On Monday the Hong Kong government's Census and Statistics Department published trade numbers showing that in April the city imported HK$160 billion worth of stuff from the mainland.
"Big deal", you are probably thinking. "That has got to be the world's least interesting piece of information."
And you'd be right, except for one thing. A couple of weeks earlier China's General Administration of Customs released its own data, showing that the mainland's exports to Hong Kong in the same month were worth HK$306 billion - almost twice as much.
So according to official figures, goods worth HK$306 billion left Shenzhen on their way to Hong Kong, but only HK$160 billion worth of stuff actually arrived here.
Clearly something is wrong. In theory the numbers should match. Normally there is some discrepancy; typically around HK$10 billion a month. But as the first chart below shows, in recent months the gap has blown out to a whole new level.
Altogether over the last six months, the mainland exported HK$726 billion more stuff to Hong Kong than Hong Kong imported from the mainland.
What's happening is that mainland companies are massively overstating the value of their export shipments to take advantage of a profitable interest-rate carry trade.
With US dollar interest rates just a whisker above zero, and benchmark Chinese rates at a little over 3 per cent, the differential is big enough to generate an attractive arbitrage opportunity.
According to Cliff Tan, head of global markets research at Bank of Tokyo-Mitsubishi, last month a simple US dollar-yuan carry trade would have earned a return of 0.27 per cent.
That might not sound a lot, but it equates to an annual return of 3.3 per cent; not bad in an era of low yields.
In reality the actual returns can be much higher. Dong Tao, managing director at Credit Suisse, explains that mainland companies exaggerate the size of their export shipments in order to obtain letters of guarantee from their onshore banks.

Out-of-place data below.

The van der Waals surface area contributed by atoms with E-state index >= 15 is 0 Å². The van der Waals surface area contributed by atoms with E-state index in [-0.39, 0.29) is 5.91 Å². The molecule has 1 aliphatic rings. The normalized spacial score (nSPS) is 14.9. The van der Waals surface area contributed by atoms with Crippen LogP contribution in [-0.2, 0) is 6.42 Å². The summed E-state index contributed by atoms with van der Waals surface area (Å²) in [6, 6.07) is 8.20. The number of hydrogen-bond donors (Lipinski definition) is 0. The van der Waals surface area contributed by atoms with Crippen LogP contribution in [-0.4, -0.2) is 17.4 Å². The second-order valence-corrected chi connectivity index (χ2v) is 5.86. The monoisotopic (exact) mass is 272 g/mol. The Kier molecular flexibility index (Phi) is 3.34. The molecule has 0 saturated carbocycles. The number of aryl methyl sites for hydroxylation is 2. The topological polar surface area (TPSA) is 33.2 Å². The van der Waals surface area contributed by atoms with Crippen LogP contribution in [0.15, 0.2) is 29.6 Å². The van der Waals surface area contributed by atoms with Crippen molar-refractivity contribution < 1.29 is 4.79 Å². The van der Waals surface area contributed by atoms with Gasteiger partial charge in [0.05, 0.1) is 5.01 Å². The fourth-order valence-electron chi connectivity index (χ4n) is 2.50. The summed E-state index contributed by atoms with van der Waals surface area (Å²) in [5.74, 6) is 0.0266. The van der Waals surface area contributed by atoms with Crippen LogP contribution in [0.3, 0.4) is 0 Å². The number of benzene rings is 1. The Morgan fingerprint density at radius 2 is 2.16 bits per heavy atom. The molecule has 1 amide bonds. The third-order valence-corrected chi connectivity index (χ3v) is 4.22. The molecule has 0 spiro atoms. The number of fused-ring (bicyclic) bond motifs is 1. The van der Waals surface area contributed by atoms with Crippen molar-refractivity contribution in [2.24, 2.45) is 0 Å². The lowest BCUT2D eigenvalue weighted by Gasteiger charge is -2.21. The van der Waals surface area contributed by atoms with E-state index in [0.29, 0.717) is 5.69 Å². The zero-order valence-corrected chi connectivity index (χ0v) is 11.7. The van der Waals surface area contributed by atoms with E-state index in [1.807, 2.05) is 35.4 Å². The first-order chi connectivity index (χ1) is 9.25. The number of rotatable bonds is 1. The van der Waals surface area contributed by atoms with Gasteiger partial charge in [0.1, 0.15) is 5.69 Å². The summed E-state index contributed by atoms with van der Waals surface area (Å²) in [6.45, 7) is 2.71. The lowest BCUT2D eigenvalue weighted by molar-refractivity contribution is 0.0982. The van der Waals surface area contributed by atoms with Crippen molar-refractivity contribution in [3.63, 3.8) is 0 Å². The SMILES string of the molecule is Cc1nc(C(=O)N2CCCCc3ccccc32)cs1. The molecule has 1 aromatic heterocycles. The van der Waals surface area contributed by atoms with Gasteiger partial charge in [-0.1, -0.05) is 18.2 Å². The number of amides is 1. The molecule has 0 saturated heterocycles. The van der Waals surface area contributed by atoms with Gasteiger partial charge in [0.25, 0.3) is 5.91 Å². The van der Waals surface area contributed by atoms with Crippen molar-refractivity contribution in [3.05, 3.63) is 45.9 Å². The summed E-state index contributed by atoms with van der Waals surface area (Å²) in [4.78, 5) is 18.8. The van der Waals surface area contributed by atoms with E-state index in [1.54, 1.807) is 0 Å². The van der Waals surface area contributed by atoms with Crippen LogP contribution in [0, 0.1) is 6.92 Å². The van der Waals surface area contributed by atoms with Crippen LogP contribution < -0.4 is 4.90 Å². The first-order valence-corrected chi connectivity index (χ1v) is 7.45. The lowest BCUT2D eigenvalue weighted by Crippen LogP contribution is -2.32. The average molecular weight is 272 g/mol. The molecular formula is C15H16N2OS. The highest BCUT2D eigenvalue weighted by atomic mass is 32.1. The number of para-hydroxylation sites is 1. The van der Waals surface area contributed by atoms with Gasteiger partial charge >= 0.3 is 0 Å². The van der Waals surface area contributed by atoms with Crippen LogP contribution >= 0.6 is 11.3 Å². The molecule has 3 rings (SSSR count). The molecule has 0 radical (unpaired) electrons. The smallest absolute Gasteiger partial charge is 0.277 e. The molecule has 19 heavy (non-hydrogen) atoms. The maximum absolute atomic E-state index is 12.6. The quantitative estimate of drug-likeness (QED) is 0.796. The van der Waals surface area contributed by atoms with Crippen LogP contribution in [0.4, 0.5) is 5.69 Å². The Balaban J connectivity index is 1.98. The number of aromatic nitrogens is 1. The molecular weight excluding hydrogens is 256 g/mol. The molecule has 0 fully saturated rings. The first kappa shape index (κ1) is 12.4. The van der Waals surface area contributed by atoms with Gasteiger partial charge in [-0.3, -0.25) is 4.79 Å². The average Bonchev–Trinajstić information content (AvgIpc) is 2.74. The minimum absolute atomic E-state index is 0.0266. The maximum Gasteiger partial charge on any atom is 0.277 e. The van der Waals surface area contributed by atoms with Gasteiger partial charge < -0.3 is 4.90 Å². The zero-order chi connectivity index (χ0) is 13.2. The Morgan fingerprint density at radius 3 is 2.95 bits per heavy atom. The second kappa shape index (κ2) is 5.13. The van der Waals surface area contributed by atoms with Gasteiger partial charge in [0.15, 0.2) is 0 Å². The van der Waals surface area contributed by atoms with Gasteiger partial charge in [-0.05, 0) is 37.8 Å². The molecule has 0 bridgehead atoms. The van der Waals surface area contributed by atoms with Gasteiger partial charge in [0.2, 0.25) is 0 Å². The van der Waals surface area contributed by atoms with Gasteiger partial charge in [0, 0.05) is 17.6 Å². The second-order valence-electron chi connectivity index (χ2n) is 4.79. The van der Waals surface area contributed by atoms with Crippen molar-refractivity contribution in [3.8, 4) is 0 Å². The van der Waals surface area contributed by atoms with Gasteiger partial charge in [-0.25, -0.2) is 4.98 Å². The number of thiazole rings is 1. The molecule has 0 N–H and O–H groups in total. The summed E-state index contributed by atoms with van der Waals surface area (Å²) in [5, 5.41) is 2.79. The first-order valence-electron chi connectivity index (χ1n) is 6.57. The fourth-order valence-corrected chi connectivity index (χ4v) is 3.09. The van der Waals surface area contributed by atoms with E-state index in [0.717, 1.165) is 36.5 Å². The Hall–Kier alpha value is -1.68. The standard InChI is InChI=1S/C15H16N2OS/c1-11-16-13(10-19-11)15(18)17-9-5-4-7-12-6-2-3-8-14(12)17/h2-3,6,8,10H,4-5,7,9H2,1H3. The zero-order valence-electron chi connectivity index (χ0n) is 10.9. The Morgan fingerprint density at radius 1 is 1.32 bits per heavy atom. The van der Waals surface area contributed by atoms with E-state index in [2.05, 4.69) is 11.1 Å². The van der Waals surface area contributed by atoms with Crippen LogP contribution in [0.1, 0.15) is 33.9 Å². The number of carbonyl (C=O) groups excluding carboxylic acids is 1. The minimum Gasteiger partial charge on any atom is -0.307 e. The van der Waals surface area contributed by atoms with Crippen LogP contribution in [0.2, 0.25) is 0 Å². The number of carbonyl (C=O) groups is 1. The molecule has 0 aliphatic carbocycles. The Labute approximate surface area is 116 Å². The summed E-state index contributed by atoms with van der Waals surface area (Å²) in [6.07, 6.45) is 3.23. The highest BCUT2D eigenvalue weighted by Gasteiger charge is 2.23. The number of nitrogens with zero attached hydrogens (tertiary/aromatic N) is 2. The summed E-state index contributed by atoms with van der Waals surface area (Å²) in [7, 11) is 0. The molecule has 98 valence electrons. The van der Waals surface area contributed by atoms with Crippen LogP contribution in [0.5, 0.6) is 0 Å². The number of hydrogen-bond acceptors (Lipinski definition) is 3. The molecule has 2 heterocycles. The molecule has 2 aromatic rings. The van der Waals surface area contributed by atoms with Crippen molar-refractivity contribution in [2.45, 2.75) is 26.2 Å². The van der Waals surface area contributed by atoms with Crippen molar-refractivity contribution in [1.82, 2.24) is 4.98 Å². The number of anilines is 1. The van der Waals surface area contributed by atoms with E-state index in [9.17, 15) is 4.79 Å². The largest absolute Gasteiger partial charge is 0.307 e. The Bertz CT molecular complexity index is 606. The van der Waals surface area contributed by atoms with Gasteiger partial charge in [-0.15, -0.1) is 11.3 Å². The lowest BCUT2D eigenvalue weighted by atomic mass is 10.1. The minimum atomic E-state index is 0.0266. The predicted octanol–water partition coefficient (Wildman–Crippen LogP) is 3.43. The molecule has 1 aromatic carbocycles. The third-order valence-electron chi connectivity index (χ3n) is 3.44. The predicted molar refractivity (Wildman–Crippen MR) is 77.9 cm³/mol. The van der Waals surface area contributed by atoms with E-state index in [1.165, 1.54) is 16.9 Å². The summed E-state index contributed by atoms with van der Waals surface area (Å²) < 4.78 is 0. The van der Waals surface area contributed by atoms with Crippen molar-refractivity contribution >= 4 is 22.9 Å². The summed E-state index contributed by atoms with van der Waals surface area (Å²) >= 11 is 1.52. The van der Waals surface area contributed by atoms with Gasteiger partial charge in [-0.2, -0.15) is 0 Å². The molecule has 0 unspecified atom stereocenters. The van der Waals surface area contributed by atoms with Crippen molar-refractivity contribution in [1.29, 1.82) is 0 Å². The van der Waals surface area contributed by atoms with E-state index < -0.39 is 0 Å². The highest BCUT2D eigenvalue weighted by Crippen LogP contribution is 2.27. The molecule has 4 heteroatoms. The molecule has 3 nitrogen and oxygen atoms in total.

They then use these letters of guarantee to take out foreign currency loans in Hong Kong, converting the proceeds into yuan, which they ship back to the mainland to invest in wealth management products in the shadow banking market.
With these wealth management products typically promising returns in high single digits, Tao estimates that the yield spread earned by the carry trade can be as much as 5 percentage points, with exchange rate gains from any appreciation of the yuan an added bonus.
On top of that, exporters can boost their returns by increasing their leverage. In fact, they don't actually need to export their goods at all. They can move the same shipments repeatedly into and out of bonded trade areas on the mainland, getting a new letter of guarantee, and a new loan, each time.
It's proving a popular trade. As the second chart shows, over recent months reported exports through bonded trade areas in Shenzhen have soared in value.
It's likely these phantom shipments have exaggerated the overall health of China's export sector. According to Credit Suisse's estimates, the actual growth rate of the mainland's exports over the first four months of this year was somewhere between 2 and 5 per cent, not the 17 per cent official figures indicate.
Yuan carry trades have also fuelled the explosive growth of China's shadow banking system, and the mainland market in high-yield wealth management products, which expanded by more than 50 per cent last year.
And they have made monetary policy a lot more difficult to manage. But as the HK$146 billion discrepancy between Hong Kong and mainland trade figures last month illustrates, as long as the arbitrage opportunity is there, someone will always find a way to exploit it.